Soy could help make your diet more healthful

January 06, 1998|By Lynn F. Little

Soy could help make your diet more healthful

Your favorite recipes for spaghetti sauce, chocolate cream pie and onion dip have something in common. You can make them more nutritious by replacing their meat or dairy ingredients with foods made from soybeans.

Why eat soy? If you have been trying to make your diet more healthful, soy may be just what you are looking for. Soy products are rich in protein and many are high in calcium and iron. Here are some common soy foods and suggestions for using them in your meals:

* Soybeans. Any recipe that includes beans can include soybeans.

* Tofu. Tofu has a soft, cheese-like texture and comes in extra firm, firm, soft and silken varieties.

* Textured Soy Protein. This protein has a meaty texture and a mild taste that absorbs seasonings.

* Tempeh (pronounced TEM-pay). Tempeh has a chewy texture and a rich, unique flavor that some find similar to that of mushrooms. It is high in fiber.


* Soy milk. You can buy low-fat soy milk, as well as soy milk that is fortified with calcium and vitamin D. It also is available in flavors such as chocolate and vanilla. Use soy milk as you would regular milk - pour it over cereal or use it to make cream sauces or baked goods.

* Isolated soy protein. You can dissolve this flavorless powder into drinks, sauces, pasta fillings and soups.

Because soy foods are cholesterol free, they are a healthy alternative to meat and dairy products. In addition, soy foods usually contain less fat than meat and dairy products. Research suggests that eating two to three servings of soy each day can help lower your cholesterol level.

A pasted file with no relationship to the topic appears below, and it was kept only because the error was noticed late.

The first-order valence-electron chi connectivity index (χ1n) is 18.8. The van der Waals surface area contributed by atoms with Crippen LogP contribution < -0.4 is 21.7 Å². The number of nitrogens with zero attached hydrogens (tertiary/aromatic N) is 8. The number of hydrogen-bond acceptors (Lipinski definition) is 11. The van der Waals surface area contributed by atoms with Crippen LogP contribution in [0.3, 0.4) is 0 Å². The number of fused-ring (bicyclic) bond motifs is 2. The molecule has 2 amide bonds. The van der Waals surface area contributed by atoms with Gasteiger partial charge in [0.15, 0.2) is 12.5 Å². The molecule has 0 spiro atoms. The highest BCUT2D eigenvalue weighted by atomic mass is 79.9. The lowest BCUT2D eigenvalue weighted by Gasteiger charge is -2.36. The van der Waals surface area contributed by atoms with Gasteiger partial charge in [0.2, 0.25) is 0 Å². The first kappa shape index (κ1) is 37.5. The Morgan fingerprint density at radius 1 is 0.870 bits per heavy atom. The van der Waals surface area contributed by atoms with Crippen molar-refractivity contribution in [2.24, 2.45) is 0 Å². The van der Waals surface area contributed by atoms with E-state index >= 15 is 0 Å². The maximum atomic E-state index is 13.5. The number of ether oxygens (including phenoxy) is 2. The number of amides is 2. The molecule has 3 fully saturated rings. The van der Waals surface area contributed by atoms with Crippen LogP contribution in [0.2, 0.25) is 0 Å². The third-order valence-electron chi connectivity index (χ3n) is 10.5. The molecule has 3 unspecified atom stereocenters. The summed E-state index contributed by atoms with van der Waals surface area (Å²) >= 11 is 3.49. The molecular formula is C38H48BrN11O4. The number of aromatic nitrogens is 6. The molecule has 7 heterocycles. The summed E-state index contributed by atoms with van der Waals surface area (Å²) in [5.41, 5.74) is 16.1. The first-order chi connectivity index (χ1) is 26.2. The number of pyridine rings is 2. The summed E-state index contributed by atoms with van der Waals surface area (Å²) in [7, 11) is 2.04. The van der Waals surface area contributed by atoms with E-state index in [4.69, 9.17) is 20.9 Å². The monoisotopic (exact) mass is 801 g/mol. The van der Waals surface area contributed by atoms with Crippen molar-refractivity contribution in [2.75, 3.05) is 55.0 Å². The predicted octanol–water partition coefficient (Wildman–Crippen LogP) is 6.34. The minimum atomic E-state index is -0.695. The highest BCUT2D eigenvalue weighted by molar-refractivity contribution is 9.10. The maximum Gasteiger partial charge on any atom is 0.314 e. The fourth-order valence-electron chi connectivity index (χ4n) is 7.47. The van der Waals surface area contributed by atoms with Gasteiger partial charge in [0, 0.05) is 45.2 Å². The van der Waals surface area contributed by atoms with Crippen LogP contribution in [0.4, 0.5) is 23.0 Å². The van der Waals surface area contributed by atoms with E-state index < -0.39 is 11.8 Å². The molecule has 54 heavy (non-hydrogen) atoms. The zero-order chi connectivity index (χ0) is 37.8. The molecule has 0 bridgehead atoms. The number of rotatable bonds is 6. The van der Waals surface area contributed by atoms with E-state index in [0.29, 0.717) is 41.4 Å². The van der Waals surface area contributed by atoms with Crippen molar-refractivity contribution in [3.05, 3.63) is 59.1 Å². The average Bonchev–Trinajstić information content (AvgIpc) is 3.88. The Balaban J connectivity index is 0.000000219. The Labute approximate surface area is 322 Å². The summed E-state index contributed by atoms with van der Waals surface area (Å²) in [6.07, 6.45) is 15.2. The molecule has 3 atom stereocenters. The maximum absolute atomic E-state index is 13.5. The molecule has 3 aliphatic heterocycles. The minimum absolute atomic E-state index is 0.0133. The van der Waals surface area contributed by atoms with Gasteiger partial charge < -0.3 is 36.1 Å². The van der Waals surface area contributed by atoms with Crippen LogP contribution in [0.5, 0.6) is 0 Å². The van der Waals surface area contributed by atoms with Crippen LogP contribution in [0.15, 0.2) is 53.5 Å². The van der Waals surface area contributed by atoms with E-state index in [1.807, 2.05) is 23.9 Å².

There are other benefits from using soy products. Experts have found that people who eat large amounts of soy products have a lower risk of breast, colon and other cancers.

It is not always easy to eat a healthful diet, but soy can help.

By experimenting with soy foods, you might find that you do not have to give up the foods you enjoy most.

Silken Shake

1 package silken tofu

3 cups strawberries*

2 cups cranberry juice

1/2 teaspoon vanilla

2 teaspoons sweetener

Using a blender, combine all ingredients until smooth. Serve cold. Serves 2 (298 calories, 0 cholesterol/serving). *Note: Any fresh or frozen fruit can be substituted for strawberries.

Stir-Fry Vegetables and Tofu

1/4 cup low-sodium soy sauce

3/4 cup water

1 tablespoon cornstarch

1 tablespoon oil

1 slice fresh ginger (or 1/4 teaspoon powdered ginger)

1 clove garlic, sliced

1 package (10.5 ounces) firm tofu, cut into 1-inch cubes

1 cup chopped cabbage*

1/2 cup sliced onion*

1 cup sliced carrots*

1 1/2 cups broccoli florets*

Crushed hot peppers

Combine soy sauce and water; add cornstarch. Heat oil until hot in a large frying pan. Add ginger and garlic. Heat one minute. Add cubed tofu and stir-fry until light brown. Remove from pan and set aside. Add vegetables and stir-fry 5 minutes. Add tofu to vegetable mixture; stir cornstarch mixture and pour over tofu and vegetables. Stir until sauce thickens. Add crushed hot peppers to taste. Serve with rice. Serves 4 (138 calories, 0 cholesterol/serving). *Note: Vegetables can be substituted to meet your preferences.

Maryland Cooperative Extension Service's programs are open to all citizens without regard to race, color, sex, disability, age, religion or national origin.

Lynn F. Little, Extension Educator, Family and Consumer Sciences Cooperative Extension Service, University of Maryland

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